| 1915–1943|| Reginald Barlow|
| Reginald Harry Barlow|
June 17, 1866 (1866-06-17) Cambridge, Massachusetts, USA
July 6, 1943, Hollywood, California, United States
Carol Brown (m. 1934–1943), Selma Rose (m. 1903–1933)
Milt G. Barlow, Martha Giles
Lillie Barlow, Harry Barlow
Bride of Frankenstein, His Private Secretary, Horse Feathers, The Red Blood of Courage, Flying Down to Rio
Lesley Selander, John J Mescall, Norman Z McLeod, Sam Newfield, James Whale
Major Reginald Barlow
Reginald Barlow Wikipedia
Reginald Harry Barlow (June 17, 1866 – July 6, 1943) was a veteran stage and screen character actor, author, and film director. He was a busy performer in Hollywood films of the 1930s.
A native of Cambridge, Massachusetts, and son of the old-time minstrel, Milt G. Barlow (1843–1904), Barlow made his stage debut at the age of twelve in his father's minstrel troupe of Barlow, Wilson, Primrose, and West.
Barlow joined the 2nd (Special Service) Battalion of The Royal Canadian Regiment on October 22, 1899, for service in South Africa during the Second Boer War. According to newspaper and other accounts, he did also serve in the United States Army during the Spanish–American War and World War I, and eventually rose to the rank of full colonel in 1923.
Barlow had thoughts of quitting the stage for the church in 1908 and at the time remarked to an interviewer: "All my ancestors have been soldiers, actors, and ministers, and some of them all three. I am a direct descendant of Bishop Barlow of the days of Henry VIII."
A distinguished-looking actor who lent an air of dignity to any role he played, in the early part of his stage career he landed leading roles in The Silver King, Monte Cristo, The Sign of the Cross, Old Lady 31, and The Little Princess.
Among his early silent films were The Cinema Murder (1919), the post World War I drama Love's Flame in which he plays the father-in-law: "M. De Ronsard", and in the comedy Clothes Make the Pirate (1925) in which he plays "Captain Montague", a cameo. After the changeover to sound, Barlow usually played men of means, such as military officers, senators, and bankers, turning up as a chaplain in Ann Vickers (1933), the sheriff in Tower of London (1939), and the Professor Warwick ostracizing mad scientist George Zucco in The Mad Monster (1942).
Further, as the American Legion Hollywood Post 43 was often included in the older films without giving any actual credit as to which members of the Post were actually shown within the films, its highly likely that Barlow did also often appear in films as an uncredited member of Hollywood Post 43.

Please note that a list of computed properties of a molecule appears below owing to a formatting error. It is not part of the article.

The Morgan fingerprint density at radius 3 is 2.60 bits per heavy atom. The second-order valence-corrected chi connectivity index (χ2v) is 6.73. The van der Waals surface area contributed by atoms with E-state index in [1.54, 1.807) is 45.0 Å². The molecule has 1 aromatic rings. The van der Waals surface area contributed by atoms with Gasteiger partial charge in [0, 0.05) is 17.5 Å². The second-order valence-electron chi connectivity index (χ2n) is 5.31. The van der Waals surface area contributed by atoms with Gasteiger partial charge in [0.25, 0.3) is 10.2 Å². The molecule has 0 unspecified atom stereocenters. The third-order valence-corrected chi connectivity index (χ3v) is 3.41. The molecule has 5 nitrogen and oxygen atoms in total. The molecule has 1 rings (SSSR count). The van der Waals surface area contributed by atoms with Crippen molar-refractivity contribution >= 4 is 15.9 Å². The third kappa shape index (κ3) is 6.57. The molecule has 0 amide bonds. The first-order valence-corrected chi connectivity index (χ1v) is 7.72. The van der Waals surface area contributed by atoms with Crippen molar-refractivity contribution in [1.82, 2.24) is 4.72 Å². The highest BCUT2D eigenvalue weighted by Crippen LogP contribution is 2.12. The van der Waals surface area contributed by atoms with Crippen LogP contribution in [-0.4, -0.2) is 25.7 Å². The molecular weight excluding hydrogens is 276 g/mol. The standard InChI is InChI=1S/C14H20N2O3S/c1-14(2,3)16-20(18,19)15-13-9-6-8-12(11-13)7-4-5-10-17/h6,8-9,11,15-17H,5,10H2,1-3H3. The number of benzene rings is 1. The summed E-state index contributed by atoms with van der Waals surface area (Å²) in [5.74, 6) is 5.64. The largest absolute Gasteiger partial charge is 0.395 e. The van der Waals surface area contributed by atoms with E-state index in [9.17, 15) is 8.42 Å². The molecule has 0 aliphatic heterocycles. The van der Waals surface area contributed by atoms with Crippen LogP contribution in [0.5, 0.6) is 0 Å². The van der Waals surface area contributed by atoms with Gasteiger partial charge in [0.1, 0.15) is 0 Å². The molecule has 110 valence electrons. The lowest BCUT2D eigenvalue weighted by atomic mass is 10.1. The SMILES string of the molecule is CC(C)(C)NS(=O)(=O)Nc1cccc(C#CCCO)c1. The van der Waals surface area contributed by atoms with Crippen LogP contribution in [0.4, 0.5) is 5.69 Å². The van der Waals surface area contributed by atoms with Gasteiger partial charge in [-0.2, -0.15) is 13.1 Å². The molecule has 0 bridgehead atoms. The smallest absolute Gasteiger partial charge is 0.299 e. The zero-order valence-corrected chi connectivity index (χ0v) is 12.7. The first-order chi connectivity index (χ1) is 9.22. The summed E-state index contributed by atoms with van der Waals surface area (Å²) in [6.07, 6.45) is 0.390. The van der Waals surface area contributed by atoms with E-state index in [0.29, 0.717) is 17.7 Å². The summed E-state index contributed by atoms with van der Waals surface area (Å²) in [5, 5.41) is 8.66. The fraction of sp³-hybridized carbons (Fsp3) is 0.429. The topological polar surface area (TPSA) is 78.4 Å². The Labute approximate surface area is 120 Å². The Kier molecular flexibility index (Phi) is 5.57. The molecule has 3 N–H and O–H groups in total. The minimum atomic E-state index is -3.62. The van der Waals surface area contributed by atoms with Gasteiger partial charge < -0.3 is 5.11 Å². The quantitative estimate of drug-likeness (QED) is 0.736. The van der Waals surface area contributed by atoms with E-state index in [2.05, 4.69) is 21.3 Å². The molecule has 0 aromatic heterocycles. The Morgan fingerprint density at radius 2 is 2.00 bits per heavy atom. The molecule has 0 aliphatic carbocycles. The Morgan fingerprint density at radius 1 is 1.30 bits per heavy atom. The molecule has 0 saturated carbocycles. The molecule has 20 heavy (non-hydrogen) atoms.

Barlow functioned as a director of play companies before switching over to film. He was director of the Wright Huntington Players, narrated for the Eveready Hour, and on at least one occasion directed a film itself. It appears Barlow did play a director's sort of role in several films much as did Alfred Hitchcock, who was known to have made at least a cameo appearance in every one of his films. His film The Toy Maker of Leyden (1915) is listed as The Magic Toy Maker in Hanson & Givenson, eds. American Film Institute Catalogue Index, vol. F1, 1911–1920.
Barlow married at least two times, but he did say on the 1930 Census that he was 22 years old at his first marriage. He married Clare Danforth, on April 15, 1902, in Charleston, Missouri. This "marriage", however, was subsequently refuted by the family of Bertha Merkel, infra, and was apparently an extortion attempt.
He married Milwaukee heiress Bertha Merkel (aka: Selma Rose), the daughter of George and Mary Merkel, on August 6, 1903, in Los Angeles, California, and to whom he remained married until her death in 1933. He later married Carol Brown (of Pasadena, California), to whom he was married at the time of his death, according to his death certificate and according to the Los Angeles Times of 1934 when he married Carol in Tijuana, Mexico.
On August 21, 1903, the Chicago Inter Ocean reported that Barlow had committed bigamy. According to Barlow's first wife, who claimed that he married her under the pseudonym Livingston, the couple were not divorced at the time of his second marriage to Bertha Merkel. However, the Los Angeles Times subsequently published an article on August 28, 1903, which completely exhonorated Barlow, who had just recently converted to Catholicism in order to marry Bertha, of any wrongdoing. It was actually Barlow's new mother-in-law, Mary Merkel, who had earlier initiated an investigation and upon discovery, prosecution of Barlow, which of course never happened.Los Angeles Daily Times, Monday, 10 Aug 1903, p. 9, col. 1, article: "Lost Heart on Pullman"
Los Angeles Sunday Times, 23 Aug 1903, p. 4, cols. 6–7, article: "Bride's Momma After Actor Reggie Barlow"
Los Angeles Daily Times, Friday, 28 Aug 1903, p. 4, cols. 3–4, article: "Actor Barlow's Wife"
The Stars and Stripes, Vol 1, No 50, France, Friday, 17 Jan 1919, p. 2, col. 4, article: "Show Each Night, Plan of Biggest Booking Agency"
Los Angeles Times, Friday Morning, 14 Sep 1934, Part I, p. 15, col. 2, article: "Reginald Barlow to Play Lead in 'Blood on Moon'."
New York Times, Wednesday, 7 Jul 1943, p. 19, col. 3, article: "R. Barlow is Dead; Actor and Soldier"
Frank M. Keffer, History of San Fernando Valley (1934), R 979.41 L88Ke, pp. 118–120, bio entitled: "Col. Reginald Barlow"
Variety, 14 Jul 1943, article: "Obituaries, Reginald Barlow"